Throughout the book Taibbi refers to such insidiously disproportionate behavior as insane and racist (which it is), and to its effects as likely to spread to the so-called middle class as the wealth and power divide widens (ditto), but he spends almost no time investigating why the culture so deeply supports and even applauds such blatant discrimination, the scapegoating of “losers and the fronting for the powerful.” And just when you think he will (racism, though not white supremacy—they’re not synonyms—is given some credence as a cultural constant) he lards on one more excruciating but true story of blatant abuses. Taibbi’s case for a dominant culture that brutalizes the poor and lionizes the powerful is unshakeable. Why it persists and what can be done to challenge it isn’t part of his book’s mandate. But it is ours.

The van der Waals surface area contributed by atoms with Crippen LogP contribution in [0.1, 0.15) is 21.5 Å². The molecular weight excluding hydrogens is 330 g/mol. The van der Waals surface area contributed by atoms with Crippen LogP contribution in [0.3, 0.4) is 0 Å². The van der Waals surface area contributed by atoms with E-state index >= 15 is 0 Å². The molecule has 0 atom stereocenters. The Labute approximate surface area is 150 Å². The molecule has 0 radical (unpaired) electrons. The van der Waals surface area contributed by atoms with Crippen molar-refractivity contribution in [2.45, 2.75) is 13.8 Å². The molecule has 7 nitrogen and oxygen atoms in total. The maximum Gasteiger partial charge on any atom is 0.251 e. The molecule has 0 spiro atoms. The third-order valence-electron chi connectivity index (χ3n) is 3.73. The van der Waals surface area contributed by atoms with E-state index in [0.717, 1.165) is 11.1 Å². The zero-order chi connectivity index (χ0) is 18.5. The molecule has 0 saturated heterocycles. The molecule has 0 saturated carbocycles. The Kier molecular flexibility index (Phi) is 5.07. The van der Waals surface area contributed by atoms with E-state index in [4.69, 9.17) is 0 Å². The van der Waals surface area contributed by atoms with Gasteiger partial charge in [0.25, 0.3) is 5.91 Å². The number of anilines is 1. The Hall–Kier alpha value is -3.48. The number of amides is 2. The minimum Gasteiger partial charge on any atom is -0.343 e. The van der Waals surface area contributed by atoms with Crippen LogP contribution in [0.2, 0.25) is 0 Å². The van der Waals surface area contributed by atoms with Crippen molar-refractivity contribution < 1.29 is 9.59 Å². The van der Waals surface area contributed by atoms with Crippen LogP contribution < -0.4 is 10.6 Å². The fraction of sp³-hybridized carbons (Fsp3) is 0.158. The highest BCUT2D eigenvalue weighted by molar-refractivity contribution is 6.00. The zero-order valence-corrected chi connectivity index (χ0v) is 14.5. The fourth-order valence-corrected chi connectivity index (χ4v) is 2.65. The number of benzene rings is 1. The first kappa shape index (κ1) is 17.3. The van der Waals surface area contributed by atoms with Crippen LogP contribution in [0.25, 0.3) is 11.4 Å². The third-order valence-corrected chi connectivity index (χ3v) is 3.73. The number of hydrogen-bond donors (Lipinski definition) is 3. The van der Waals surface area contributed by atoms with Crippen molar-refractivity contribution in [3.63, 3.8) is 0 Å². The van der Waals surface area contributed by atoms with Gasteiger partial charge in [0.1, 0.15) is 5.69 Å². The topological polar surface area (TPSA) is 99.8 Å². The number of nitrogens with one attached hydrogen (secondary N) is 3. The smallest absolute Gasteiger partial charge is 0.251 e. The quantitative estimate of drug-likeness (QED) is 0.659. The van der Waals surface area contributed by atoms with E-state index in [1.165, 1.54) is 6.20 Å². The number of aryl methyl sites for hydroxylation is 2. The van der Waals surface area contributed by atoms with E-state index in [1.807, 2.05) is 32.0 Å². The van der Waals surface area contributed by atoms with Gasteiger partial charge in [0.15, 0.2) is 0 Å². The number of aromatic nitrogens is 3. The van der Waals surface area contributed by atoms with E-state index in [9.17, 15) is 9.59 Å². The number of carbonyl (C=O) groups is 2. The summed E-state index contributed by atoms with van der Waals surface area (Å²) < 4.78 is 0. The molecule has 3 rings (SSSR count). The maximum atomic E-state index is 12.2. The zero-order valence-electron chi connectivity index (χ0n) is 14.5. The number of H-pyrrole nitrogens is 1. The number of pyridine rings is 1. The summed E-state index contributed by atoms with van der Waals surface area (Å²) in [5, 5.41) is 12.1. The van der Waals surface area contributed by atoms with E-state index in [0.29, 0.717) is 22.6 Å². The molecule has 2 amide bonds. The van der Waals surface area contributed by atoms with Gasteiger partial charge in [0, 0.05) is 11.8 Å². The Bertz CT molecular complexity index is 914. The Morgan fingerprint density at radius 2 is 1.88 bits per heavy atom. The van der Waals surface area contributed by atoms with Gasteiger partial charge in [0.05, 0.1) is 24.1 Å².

Editors’ note: In the print version of this article, several lines of text were misplaced. The version above is corrected. We regret the error.